Ephemeral amphibian photo essay

Michael McGuire is a recent graduate of UVM’s Wildlife and Fisheries Biology Program. He is a talented photographer that has given us a frog’s eye view of the spring migration. Check out more of this work at michaelmcguirephoto.com.

Michael writes, “The beginning of spring is cold and appears to be lifeless. The snow has stopped falling and has been replaced with cold April rain. Though many of us wait for those showers to bring May flowers, amphibians are mobilizing in the hundreds under our feet. They emerge out of their winter burrows and travel to temporary pools formed on the forest floor to mate and lay their eggs. This brief event occurs every year almost like clockwork with temperatures above freezing and sustained nighttime rain.”

Regardless of the political climate, the color shirt you wore that day or the presence of a global pandemic. In fact, the reality of most of us being holed in our houses spells good things for these slimy critters. Each year many are killed on the roads by cars during that warm April rain. Since the majority of us have had nowhere to go, amphibian populations will get a peaceful respite from the threat of vehicles. An unlikely silver lining I suppose.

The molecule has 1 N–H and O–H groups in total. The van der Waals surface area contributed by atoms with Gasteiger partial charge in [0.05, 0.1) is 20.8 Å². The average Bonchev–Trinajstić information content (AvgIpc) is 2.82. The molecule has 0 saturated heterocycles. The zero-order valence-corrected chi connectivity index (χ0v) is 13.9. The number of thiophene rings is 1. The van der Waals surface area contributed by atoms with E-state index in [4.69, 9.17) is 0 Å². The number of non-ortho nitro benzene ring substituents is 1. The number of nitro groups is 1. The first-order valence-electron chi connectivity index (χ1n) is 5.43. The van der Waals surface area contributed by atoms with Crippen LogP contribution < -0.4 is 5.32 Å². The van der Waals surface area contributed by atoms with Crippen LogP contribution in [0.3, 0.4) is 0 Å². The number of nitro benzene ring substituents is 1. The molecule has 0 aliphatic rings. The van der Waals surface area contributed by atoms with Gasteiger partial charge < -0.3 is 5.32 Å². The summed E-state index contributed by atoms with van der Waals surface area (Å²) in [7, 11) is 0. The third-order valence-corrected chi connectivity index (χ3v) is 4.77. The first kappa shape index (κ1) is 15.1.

“The world of the vernal pool is alien. It is a world free of fish, a temporary oasis for larval insects and developing amphibians. These ephemeral ponds show us the beauty and fleeting ecology of some of the most secretive creatures.”

They show us a symbiotic relationship between larval spotted salamanders and a species of algae. These algae develop within the egg turning it green and feed off the waste of the developing amphibian, while the larvae gets the necessary oxygen through the algae’s photosynthesis. There is beauty and complexity in the smallest things, despite the uncertainty of current events, enjoyment in nature’s hidden gems fills us with joy and hope for a better tomorrow.